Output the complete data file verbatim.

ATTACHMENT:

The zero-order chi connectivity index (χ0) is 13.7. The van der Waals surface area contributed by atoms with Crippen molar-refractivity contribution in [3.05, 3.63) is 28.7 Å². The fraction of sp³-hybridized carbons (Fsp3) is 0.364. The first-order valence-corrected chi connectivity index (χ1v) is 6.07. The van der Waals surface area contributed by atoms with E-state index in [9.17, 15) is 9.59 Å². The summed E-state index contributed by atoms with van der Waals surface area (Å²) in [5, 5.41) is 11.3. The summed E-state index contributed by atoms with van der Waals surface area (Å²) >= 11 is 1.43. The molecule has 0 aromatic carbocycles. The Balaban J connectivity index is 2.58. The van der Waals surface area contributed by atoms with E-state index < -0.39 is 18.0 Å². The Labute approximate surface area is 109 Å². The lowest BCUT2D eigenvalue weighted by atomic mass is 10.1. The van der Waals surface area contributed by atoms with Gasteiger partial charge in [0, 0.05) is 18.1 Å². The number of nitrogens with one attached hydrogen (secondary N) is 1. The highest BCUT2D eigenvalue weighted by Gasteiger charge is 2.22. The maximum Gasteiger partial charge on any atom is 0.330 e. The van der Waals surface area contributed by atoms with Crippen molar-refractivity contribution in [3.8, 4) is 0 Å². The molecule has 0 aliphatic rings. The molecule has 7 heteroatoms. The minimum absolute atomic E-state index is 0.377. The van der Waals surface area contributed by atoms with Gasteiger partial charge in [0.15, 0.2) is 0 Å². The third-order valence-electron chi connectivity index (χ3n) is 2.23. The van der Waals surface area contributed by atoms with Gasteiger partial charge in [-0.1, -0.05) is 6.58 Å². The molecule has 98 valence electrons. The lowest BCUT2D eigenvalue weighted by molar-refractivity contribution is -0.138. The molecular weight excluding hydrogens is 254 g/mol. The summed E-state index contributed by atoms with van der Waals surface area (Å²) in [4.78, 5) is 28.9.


The zero-order chi connectivity index (χ0) is 13.7. The van der Waals surface area contributed by atoms with Crippen molar-refractivity contribution in [3.05, 3.63) is 28.7 Å². The fraction of sp³-hybridized carbons (Fsp3) is 0.364. The first-order valence-corrected chi connectivity index (χ1v) is 6.07. The van der Waals surface area contributed by atoms with E-state index in [9.17, 15) is 9.59 Å². The summed E-state index contributed by atoms with van der Waals surface area (Å²) in [5, 5.41) is 11.3. The summed E-state index contributed by atoms with van der Waals surface area (Å²) >= 11 is 1.43. The molecule has 0 aromatic carbocycles. The Balaban J connectivity index is 2.58. The van der Waals surface area contributed by atoms with E-state index < -0.39 is 18.0 Å². The Labute approximate surface area is 109 Å². The lowest BCUT2D eigenvalue weighted by atomic mass is 10.1. The van der Waals surface area contributed by atoms with Gasteiger partial charge in [0, 0.05) is 18.1 Å². The number of nitrogens with one attached hydrogen (secondary N) is 1. The highest BCUT2D eigenvalue weighted by Gasteiger charge is 2.22. The maximum Gasteiger partial charge on any atom is 0.330 e. The van der Waals surface area contributed by atoms with Crippen molar-refractivity contribution in [3.8, 4) is 0 Å². The molecule has 0 aliphatic rings. The molecule has 7 heteroatoms. The minimum absolute atomic E-state index is 0.377. The van der Waals surface area contributed by atoms with Gasteiger partial charge in [0.15, 0.2) is 0 Å². The third-order valence-electron chi connectivity index (χ3n) is 2.23. The van der Waals surface area contributed by atoms with Gasteiger partial charge in [-0.1, -0.05) is 6.58 Å². The molecule has 98 valence electrons. The lowest BCUT2D eigenvalue weighted by molar-refractivity contribution is -0.138. The molecular weight excluding hydrogens is 254 g/mol. The summed E-state index contributed by atoms with van der Waals surface area (Å²) in [4.78, 5) is 28.9.